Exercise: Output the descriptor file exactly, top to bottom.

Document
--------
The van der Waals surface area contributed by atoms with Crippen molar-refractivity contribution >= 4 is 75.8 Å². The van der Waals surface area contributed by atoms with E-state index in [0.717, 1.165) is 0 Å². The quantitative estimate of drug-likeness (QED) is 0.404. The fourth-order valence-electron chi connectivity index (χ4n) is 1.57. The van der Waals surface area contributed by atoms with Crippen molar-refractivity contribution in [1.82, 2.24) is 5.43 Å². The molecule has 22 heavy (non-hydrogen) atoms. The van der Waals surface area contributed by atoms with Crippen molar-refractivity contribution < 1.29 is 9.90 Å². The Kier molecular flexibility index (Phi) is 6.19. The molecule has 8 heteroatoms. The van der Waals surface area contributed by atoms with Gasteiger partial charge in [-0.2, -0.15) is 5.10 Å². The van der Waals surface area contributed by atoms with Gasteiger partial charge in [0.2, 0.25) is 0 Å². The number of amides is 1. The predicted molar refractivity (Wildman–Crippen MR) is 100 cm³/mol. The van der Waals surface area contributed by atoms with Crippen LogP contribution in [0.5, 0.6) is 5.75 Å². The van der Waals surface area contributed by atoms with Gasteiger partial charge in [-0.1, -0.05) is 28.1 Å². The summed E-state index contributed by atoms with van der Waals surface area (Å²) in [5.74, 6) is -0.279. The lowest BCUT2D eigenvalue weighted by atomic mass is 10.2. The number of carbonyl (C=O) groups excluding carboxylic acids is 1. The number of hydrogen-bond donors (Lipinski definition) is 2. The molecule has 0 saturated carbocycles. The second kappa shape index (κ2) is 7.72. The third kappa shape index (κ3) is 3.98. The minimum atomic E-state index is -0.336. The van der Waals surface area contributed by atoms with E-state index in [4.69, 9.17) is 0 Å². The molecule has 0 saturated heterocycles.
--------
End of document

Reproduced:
The van der Waals surface area contributed by atoms with Crippen molar-refractivity contribution >= 4 is 75.8 Å². The van der Waals surface area contributed by atoms with E-state index in [0.717, 1.165) is 0 Å². The quantitative estimate of drug-likeness (QED) is 0.404. The fourth-order valence-electron chi connectivity index (χ4n) is 1.57. The van der Waals surface area contributed by atoms with Crippen molar-refractivity contribution in [1.82, 2.24) is 5.43 Å². The molecule has 22 heavy (non-hydrogen) atoms. The van der Waals surface area contributed by atoms with Crippen molar-refractivity contribution < 1.29 is 9.90 Å². The Kier molecular flexibility index (Phi) is 6.19. The molecule has 8 heteroatoms. The van der Waals surface area contributed by atoms with Gasteiger partial charge in [-0.2, -0.15) is 5.10 Å². The van der Waals surface area contributed by atoms with Gasteiger partial charge in [0.2, 0.25) is 0 Å². The number of amides is 1. The predicted molar refractivity (Wildman–Crippen MR) is 100 cm³/mol. The van der Waals surface area contributed by atoms with Crippen LogP contribution in [0.5, 0.6) is 5.75 Å². The van der Waals surface area contributed by atoms with Gasteiger partial charge in [-0.1, -0.05) is 28.1 Å². The summed E-state index contributed by atoms with van der Waals surface area (Å²) in [5.74, 6) is -0.279. The lowest BCUT2D eigenvalue weighted by atomic mass is 10.2. The number of carbonyl (C=O) groups excluding carboxylic acids is 1. The number of hydrogen-bond donors (Lipinski definition) is 2. The molecule has 0 saturated carbocycles. The second kappa shape index (κ2) is 7.72. The third kappa shape index (κ3) is 3.98. The minimum atomic E-state index is -0.336. The van der Waals surface area contributed by atoms with E-state index in [4.69, 9.17) is 0 Å². The molecule has 0 saturated heterocycles.